Legal "big guns" give OK to proposed business tax

In a move designed to head off any legal challenge of its business tax, the Governor's Task Force on Tax Policy Wednesday called in the legal big guns.

Former attorney general, governor and U.S. Sen. Richard Bryan, former attorney general Brian McKay and Richard Morgan, head of UNLV's Boyd School of Law, told the task force there is no constitutional or other legal prohibition against the proposed tax on gross receipts of Nevada businesses.

Bryan said he was hired by the Nevada Resort Association to review the legal issues involved and called in McKay and Morgan to help with the analysis. He said Nevada's constitution is clear: It prohibits an income tax levied on the wages or income of natural persons, but specifically states a tax can be levied on business.

"The constitution does not distinguish between net or gross taxes," he said. "So it is our conclusion that the legislature has the power to impose a tax -- net or gross -- on the income of a business."

"I think the legislature clearly has the power to levy a gross receipts tax," McKay said.

They said the teachers union tax initiative two years ago was thrown out by the Nevada Supreme court because it included a requirement that the legislature fund public education at a particular level -- at least 50 percent of the general fund budget. But Bryan said even that opinion concluded that, without the requirement, there was nothing to stop the Legislature from passing the business tax proposed by teachers at that time.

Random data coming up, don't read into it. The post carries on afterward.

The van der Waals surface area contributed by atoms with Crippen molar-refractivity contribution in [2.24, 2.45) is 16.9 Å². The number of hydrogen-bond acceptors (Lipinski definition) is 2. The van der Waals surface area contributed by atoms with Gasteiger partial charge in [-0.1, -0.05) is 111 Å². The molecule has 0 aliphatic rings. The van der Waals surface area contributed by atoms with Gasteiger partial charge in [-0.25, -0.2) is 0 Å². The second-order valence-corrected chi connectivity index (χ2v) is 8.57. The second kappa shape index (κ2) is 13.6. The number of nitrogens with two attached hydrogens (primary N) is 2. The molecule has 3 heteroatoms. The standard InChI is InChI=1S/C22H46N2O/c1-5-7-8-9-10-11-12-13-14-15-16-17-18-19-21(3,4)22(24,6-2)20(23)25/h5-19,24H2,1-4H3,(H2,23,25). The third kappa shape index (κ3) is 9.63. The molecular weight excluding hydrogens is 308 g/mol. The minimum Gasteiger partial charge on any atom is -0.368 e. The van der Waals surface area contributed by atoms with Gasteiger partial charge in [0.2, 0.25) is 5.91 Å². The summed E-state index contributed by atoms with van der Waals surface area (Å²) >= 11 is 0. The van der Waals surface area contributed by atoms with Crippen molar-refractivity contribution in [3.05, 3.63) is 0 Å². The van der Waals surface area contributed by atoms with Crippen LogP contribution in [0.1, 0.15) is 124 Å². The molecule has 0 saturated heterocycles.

Morgan said he agrees. And he added that arguments by "sole proprietors" and small business partners that all their business income is actually personal income won't escape a business tax either.

"Sole proprietors may regard their business income as their personal income but they shouldn't," he said.

Morgan also advised the task force the legislature could, if desired, exclude nonprofit operations from any business tax.

The opinion was designed to clear the way for a business tax, which the state's businessmen have strongly opposed throughout the task force's deliberations. Although many smaller Nevada businesses pay no state tax and, in many counties don't even pay licensing, they have complained that any tax imposed on them could drive some out of business and others out of the state.

The task force will consider the idea of recommending the governor and legislature enact a quarter-percent tax on gross receipts of Nevada businesses at its next meeting in October.


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